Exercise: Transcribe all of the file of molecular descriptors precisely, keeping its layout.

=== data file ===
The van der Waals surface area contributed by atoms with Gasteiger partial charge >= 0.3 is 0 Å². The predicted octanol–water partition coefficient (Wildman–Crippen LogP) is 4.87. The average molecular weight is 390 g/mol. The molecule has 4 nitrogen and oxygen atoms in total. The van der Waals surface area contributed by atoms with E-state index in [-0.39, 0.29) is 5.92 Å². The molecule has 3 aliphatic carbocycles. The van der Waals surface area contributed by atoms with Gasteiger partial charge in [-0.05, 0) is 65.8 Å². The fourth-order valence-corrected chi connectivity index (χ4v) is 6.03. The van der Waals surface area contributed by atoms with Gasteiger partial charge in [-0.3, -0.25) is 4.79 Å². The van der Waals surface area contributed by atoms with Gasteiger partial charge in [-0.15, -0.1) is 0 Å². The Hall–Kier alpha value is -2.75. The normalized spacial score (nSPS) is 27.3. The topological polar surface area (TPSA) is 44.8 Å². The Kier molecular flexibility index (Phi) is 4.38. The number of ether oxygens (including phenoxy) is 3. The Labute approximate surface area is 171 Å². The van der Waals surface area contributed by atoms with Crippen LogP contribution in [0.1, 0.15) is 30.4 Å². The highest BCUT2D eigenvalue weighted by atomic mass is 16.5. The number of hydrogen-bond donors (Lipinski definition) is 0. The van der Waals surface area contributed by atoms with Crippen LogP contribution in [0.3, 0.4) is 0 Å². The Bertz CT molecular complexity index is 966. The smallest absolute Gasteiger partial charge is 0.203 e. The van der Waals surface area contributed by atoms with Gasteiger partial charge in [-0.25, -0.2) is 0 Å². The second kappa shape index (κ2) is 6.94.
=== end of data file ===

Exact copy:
The van der Waals surface area contributed by atoms with Gasteiger partial charge >= 0.3 is 0 Å². The predicted octanol–water partition coefficient (Wildman–Crippen LogP) is 4.87. The average molecular weight is 390 g/mol. The molecule has 4 nitrogen and oxygen atoms in total. The van der Waals surface area contributed by atoms with E-state index in [-0.39, 0.29) is 5.92 Å². The molecule has 3 aliphatic carbocycles. The van der Waals surface area contributed by atoms with Gasteiger partial charge in [-0.05, 0) is 65.8 Å². The fourth-order valence-corrected chi connectivity index (χ4v) is 6.03. The van der Waals surface area contributed by atoms with Gasteiger partial charge in [-0.3, -0.25) is 4.79 Å². The van der Waals surface area contributed by atoms with Gasteiger partial charge in [-0.15, -0.1) is 0 Å². The Hall–Kier alpha value is -2.75. The normalized spacial score (nSPS) is 27.3. The topological polar surface area (TPSA) is 44.8 Å². The Kier molecular flexibility index (Phi) is 4.38. The number of ether oxygens (including phenoxy) is 3. The Labute approximate surface area is 171 Å². The van der Waals surface area contributed by atoms with Crippen LogP contribution in [0.1, 0.15) is 30.4 Å². The highest BCUT2D eigenvalue weighted by atomic mass is 16.5. The number of hydrogen-bond donors (Lipinski definition) is 0. The van der Waals surface area contributed by atoms with Crippen LogP contribution in [0.3, 0.4) is 0 Å². The Bertz CT molecular complexity index is 966. The smallest absolute Gasteiger partial charge is 0.203 e. The van der Waals surface area contributed by atoms with Gasteiger partial charge in [-0.25, -0.2) is 0 Å². The second kappa shape index (κ2) is 6.94.